How the Panama Papers can help us clean up the banks

How the Panama Papers can help us clean up the banks
April 9th 2016 / 
Robin Hood

With the release of the Panama Papers this week, we’ve yet again seen major British banks at the heart of another controversy. It looks like the UK financial sector might have directly benefited - or at the very least, helped along - a lot of the dodgy deals detailed in the leaked documents.

This - as well as the news that some of the big players haven’t paid corporation tax in a while - all too clearly demonstrates how bankers are not only failing to cough up, but that they’re helping others to avoid their fair share as well. This kind of behaviour means there’s less money available to build and maintain our schools and hospitals, pay for our fight against poverty and climate change, or support our frontline, public services.

The Panama Papers have exposed what some bankers have been getting up to. And with revelations being announced daily - and the banks needing to announce their involvement with Mossack Fonseca (the law firm at the heart of the leak) by next week - we might hear about yet more banking crimes and misdemeanours.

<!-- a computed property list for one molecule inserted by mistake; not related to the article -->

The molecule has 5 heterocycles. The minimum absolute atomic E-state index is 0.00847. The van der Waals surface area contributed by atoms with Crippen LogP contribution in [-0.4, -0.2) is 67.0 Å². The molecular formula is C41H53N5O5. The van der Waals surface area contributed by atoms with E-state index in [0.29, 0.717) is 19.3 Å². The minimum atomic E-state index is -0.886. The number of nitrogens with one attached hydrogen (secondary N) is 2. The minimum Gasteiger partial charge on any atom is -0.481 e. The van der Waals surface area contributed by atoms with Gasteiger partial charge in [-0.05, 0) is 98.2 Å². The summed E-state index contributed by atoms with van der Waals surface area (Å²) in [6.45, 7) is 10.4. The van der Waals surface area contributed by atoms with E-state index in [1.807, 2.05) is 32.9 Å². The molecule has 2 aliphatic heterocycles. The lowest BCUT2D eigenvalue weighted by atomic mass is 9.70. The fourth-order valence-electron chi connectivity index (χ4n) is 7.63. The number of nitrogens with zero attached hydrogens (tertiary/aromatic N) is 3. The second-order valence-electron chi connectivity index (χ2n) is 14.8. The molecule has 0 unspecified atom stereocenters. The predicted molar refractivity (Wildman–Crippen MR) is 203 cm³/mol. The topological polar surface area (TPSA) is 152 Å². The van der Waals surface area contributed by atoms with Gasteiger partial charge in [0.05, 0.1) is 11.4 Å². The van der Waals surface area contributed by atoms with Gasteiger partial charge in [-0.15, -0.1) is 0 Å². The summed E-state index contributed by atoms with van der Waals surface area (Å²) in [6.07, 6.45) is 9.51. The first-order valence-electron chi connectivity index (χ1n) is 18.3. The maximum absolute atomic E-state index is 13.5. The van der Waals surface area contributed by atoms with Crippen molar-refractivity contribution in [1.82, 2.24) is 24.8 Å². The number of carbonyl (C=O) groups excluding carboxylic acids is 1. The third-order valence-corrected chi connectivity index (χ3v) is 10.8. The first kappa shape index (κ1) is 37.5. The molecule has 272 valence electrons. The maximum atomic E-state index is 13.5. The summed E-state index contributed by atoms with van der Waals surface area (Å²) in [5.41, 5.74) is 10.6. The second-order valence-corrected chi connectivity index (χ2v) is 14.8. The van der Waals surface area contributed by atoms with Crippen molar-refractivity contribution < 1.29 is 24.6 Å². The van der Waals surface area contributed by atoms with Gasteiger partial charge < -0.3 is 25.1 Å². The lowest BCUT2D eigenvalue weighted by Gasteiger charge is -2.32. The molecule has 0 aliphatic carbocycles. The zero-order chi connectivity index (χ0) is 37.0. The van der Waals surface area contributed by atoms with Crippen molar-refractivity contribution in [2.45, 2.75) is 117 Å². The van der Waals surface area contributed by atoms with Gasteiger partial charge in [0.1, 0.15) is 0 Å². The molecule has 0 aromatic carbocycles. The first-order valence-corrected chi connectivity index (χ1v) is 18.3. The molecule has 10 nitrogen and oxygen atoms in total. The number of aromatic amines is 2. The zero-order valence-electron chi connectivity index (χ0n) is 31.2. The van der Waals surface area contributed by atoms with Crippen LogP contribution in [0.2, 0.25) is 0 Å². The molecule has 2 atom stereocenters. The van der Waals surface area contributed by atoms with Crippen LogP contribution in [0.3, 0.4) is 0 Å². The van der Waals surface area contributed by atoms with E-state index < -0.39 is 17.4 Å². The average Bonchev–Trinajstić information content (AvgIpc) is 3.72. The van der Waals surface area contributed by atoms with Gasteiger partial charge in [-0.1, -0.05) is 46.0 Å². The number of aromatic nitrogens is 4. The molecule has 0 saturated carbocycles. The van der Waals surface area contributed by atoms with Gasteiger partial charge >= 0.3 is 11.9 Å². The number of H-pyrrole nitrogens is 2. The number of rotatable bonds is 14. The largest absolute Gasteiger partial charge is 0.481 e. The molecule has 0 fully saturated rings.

Can anything be done to clean up the banks? The financial sector still holds a lot of power over politicians - lobbying them hard and spending millions to draw back on banking rules.

But their lobbying doesn't always work. Our campaign has seen how governments also listen to people-powered campaigning.

This week the leaders of France and Germany have confirmed that they will sign an ambitious Robin Hood Tax in the summer. As well as raising billions and taming out-of-control markets, a small tax on trading will also provide greater transparency - giving greater oversight to regulators helping to drive hidden flows and shadowy deals into the light.

Although the fight is by no means over, we would never have been in this place without the help of you and over a million more who take a stand against the banks and asked governments to do the same. Politicians on mainland Europe get why the Robin Hood Tax is an idea whose time has come. We need your help to continue to make the case closer to home.

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